Elizabeth-Jane had perceived from Henchard's manner that in assenting to dance she had made a mistake of some kind. In her simplicity she did not know what it was till a hint from a nodding acquaintance enlightened her. As the Mayor's step-daughter, she learnt, she had not been quite in her place in treading a measure amid such a mixed throng as filled the dancing pavilion.
Thereupon her ears, cheeks, and chin glowed like live coals at the dawning of the idea that her tastes were not good enough for her position, and would bring her into disgrace.
This made her very miserable, and she looked about for her mother; but Mrs. Henchard, who had less idea of conventionality than Elizabeth herself, had gone away, leaving her daughter to return at her own pleasure. The latter moved on into the dark dense old avenues, or rather vaults of living woodwork, which ran along the town boundary, and stood reflecting.
A man followed in a few minutes, and her face being to-wards the shine from the tent he recognized her. It was Farfrae — just come from the dialogue with Henchard which had signified his dismissal.
"And it's you, Miss Newson? — and I've been looking for ye everywhere!" he said, overcoming a sadness imparted by the estrangement with the corn-merchant. "May I walk on with you as far as your street-corner?"
She thought there might be something wrong in this, but did not utter any objection. So together they went on, first down the West Walk, and then into the Bowling Walk, till Farfrae said, "It's like that I'm going to leave you soon."
She faltered, "Why?"
"Oh — as a mere matter of business — nothing more. But we'll not concern ourselves about it — it is for the best. I hoped to have another dance with you."
She said she could not dance — in any proper way.
"Nay, but you do! It's the feeling for it rather than the learning of steps that makes pleasant dancers....I fear I offended your father by getting up this! And now, perhaps, I'll have to go to another part o' the warrld altogether!"
This seemed such a melancholy prospect that Elizabeth-Jane breathed a sigh — letting it off in fragments that he might not hear her. But darkness makes people truthful, and the Scotchman went on impulsively — perhaps he had heard her after all:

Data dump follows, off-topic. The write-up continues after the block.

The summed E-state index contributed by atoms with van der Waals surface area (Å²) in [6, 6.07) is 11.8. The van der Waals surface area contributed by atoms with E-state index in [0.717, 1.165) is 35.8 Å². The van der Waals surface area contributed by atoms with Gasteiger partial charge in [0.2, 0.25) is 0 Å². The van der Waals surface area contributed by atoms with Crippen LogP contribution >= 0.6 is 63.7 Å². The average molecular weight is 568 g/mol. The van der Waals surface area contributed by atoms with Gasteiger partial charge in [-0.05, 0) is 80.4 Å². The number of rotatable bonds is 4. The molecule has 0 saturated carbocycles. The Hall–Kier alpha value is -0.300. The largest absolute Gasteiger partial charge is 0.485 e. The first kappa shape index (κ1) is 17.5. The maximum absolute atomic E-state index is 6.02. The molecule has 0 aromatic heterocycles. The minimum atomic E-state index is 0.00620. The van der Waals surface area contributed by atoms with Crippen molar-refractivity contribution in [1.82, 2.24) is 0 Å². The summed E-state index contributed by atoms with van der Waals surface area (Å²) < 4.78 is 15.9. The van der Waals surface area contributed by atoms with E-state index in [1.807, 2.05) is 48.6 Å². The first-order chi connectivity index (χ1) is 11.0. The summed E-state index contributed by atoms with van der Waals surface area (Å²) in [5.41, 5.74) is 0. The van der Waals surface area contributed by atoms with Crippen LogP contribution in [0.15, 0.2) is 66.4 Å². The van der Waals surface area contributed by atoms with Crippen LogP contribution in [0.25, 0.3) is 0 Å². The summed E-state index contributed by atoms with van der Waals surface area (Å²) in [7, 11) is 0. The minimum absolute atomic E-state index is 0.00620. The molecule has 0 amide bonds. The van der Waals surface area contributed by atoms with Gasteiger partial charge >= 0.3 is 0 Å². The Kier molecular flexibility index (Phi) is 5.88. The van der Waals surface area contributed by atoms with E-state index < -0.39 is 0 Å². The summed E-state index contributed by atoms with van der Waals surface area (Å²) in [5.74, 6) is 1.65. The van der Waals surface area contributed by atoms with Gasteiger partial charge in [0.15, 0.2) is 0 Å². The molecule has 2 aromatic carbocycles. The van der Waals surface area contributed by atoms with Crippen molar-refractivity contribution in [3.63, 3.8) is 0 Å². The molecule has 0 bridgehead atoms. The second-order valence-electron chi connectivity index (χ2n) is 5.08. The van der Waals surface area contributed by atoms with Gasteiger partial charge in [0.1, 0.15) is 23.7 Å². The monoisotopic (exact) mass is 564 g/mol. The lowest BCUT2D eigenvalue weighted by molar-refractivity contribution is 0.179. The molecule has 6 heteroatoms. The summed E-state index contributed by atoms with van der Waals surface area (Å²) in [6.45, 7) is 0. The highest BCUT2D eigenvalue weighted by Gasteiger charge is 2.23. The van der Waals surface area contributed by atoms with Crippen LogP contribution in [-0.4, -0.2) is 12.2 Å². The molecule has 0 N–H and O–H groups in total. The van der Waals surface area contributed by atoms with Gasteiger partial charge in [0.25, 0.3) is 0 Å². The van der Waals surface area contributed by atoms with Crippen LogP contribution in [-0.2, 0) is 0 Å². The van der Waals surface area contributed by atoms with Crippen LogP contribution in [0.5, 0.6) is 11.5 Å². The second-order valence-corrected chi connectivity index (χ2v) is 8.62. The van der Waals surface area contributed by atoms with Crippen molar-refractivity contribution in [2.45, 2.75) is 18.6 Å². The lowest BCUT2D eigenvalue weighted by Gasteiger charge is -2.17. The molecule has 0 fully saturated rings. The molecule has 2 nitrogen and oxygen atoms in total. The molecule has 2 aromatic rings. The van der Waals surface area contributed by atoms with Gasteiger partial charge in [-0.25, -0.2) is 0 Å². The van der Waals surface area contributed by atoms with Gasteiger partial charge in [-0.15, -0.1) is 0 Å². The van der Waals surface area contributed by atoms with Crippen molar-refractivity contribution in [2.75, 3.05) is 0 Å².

"I wish I was richer, Miss Newson; and your stepfather had not been offended, I would ask you something in a short time — yes, I would ask you to-night. But that's not for me!"
What he would have asked her he did not say, and instead of encouraging him she remained incompetently silent. Thus afraid one of another they continued their promenade along the walls till they got near the bottom of the Bowling Walk; twenty steps further and the trees would end, and the street-corner and lamps appear. In consciousness of this they stopped.
"I never found out who it was that sent us to Durnover granary on a fool's errand that day," said Donald, in his undulating tones. "Did ye ever know yourself, Miss Newson?"
"Never," said she.
"I wonder why they did it!"
"For fun, perhaps."
"Perhaps it was not for fun. It might have been that they thought they would like us to stay waiting there, talking to one another? Ay, well! I hope you Casterbridge folk will not forget me if I go."
"That I'm sure we won't!" she said earnestly. "I — wish you wouldn't go at all."
They had got into the lamplight. "Now, I'll think over that," said Donald Farfrae. "And I'll not come up to your door; but part from you here; lest it make your father more angry still."
They parted, Farfrae returning into the dark Bowling Walk, and Elizabeth-Jane going up the street. Without any consciousness of what she was doing she started running with all her might till she reached her father's door. "O dear me — what am I at?" she thought, as she pulled up breathless.